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Old 06-22-2020, 11:53 AM   #41
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I saw nothing in there that disputes Mr. Margenau's facts about why WEP and GPO are needed to prevent non SS payers from getting a better deal than those who paid into SS.

From what I can see many of the people who have complaints are not being hurt. They simply don't understand how SS benefits are made up. They just see that are getting less money than they think they should get or somebody else gets, so it's not 'fair'.

I am not going to deny that some people are not treated fairly by things like WEP, but overall, the system is far more fair than if WEP and GPO did not exist.
I don't understand how you can treat WEP and GPO as though they have similar consequences. They don't. WEP is a reduction in SS benefits for the person that earned them due to having had employment not covered by SS. GPO, OTOH, reduces the SS spousal or survivor benefit a private sector employee can provide for his/her spouse.

I worked for about 40 years under SS. My DW was a school teacher in a non-SS system. I am denied from providing her spousal SS benefits nor survivor's benefits from my SS if I predecease her. If she had been a SAHM she would receive these. I'm the one being short changed as I paid in the same as my peers but still had to carry life insurance in amounts appropriate to cover the shortfall.

It does seem inequitable. I put a lot of money into SS while employed by MegaCorp, like all the other employees, but am denied the benefit of being able to provide for my spouse in the same way as others because of something she did: worked.

I do appreciate you conceding that some people are treated unfairly by these SS provisions. Like Gumby, I tend to be in the anti-GPO camp because it negatively impacts me and I never worked in a public sector job and have no public sector pension. It's easier to understand the reasoning behind WEP. But, as another poster mentioned upstream from here, with today's computer power and data tracking ability, it should be possible to improve the system.
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Old 06-22-2020, 12:01 PM   #42
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WEP is not always fair either as many are very hurt when they work partial careers in both systems, and thus do not receive a full benefit from either, social being knocked out by WEP , and pension being small due to the number of years put in.
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Old 06-22-2020, 12:22 PM   #43
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I don't see how you are more cheated than somebody whose wife worked and paid into SS.

My wife worked and is eligible for her own SS, but she cannot have both her own SS and take advantage of spousal SS from my account. We would both love it if she could, but she can ultimately only take whichever is greater.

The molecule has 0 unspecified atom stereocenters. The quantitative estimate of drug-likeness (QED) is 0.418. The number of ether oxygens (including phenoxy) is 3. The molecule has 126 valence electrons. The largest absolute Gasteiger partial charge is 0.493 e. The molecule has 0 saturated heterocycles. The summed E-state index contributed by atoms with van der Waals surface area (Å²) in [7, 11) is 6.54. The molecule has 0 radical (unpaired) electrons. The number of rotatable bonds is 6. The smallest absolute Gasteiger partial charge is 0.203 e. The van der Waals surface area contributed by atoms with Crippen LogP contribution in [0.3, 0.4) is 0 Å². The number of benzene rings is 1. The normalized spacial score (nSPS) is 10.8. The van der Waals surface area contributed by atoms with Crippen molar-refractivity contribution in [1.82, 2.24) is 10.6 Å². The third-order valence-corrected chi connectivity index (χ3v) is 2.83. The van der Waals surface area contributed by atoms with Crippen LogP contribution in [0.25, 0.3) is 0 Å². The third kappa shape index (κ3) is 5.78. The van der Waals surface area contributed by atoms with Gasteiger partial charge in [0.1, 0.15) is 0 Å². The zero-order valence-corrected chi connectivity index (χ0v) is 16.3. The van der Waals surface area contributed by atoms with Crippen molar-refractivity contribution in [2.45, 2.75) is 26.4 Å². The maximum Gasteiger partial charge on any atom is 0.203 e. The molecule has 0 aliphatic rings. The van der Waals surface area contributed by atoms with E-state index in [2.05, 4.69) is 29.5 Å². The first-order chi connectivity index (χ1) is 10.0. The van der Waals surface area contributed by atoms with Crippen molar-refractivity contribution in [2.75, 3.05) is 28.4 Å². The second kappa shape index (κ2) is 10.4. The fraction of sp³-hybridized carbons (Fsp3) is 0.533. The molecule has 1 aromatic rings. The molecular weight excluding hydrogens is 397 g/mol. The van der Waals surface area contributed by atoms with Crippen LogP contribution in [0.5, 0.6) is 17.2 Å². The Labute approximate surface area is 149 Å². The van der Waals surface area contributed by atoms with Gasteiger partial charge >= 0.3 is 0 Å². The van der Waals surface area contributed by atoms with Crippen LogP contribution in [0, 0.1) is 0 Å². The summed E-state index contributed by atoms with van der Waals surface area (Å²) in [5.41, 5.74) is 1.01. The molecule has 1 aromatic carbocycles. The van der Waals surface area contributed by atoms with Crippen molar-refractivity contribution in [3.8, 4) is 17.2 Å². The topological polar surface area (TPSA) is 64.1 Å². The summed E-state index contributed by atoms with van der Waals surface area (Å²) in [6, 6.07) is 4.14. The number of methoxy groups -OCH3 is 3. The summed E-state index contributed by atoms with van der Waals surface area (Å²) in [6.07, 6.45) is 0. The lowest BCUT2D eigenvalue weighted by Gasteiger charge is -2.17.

Now, if your wife wants to completely forgo her non-SS pension (that was meant to replace SS) and take just your spousal benefit then that would be fair (but that's what the adjustments are for).

This is why I say your argument leads to a conclusion that we do away with any spousal benefit or that everybody is eligible for a spousal benefit (even if they get their own SS).
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Old 06-22-2020, 12:52 PM   #44
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I don't see how you are more cheated than somebody whose wife worked and paid into SS.
My comparison, clearly stated, is to someone with a DW who did not work at all. Or worked so little that their SS is zero or very small.
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Old 06-22-2020, 01:21 PM   #45
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Kwirk, you are wrong. If you wife's SS does not equal to one half yours, she get the difference made up by SS. If you should die before you, she sets a sum equal to your SS. Both SS benefits she is entitled to. However, The Stay at Home Wife with no payments into SS gets both of these same benefits. However if she is a Retired Texas School teacher she gets ZERO from SS. Neither the SAHM nor the teacher paid into SS. Yet one is entitled to SS benefits and the other is not.

In a previous post you stated that "If I am employed as a teacher (or whatever) and I do not pay into SS then that is because my teacher (or whatever) pension is intended to be a complete replacement for SS. That is the bargain that was made when these pensions were allowed to exist without paying into SS as well."
Refference: https://fas.org/sgp/crs/misc/RL32453.pdf

Social Security spousal benefits were established in the 1930s to help support wives who are
financially dependent on their husbands.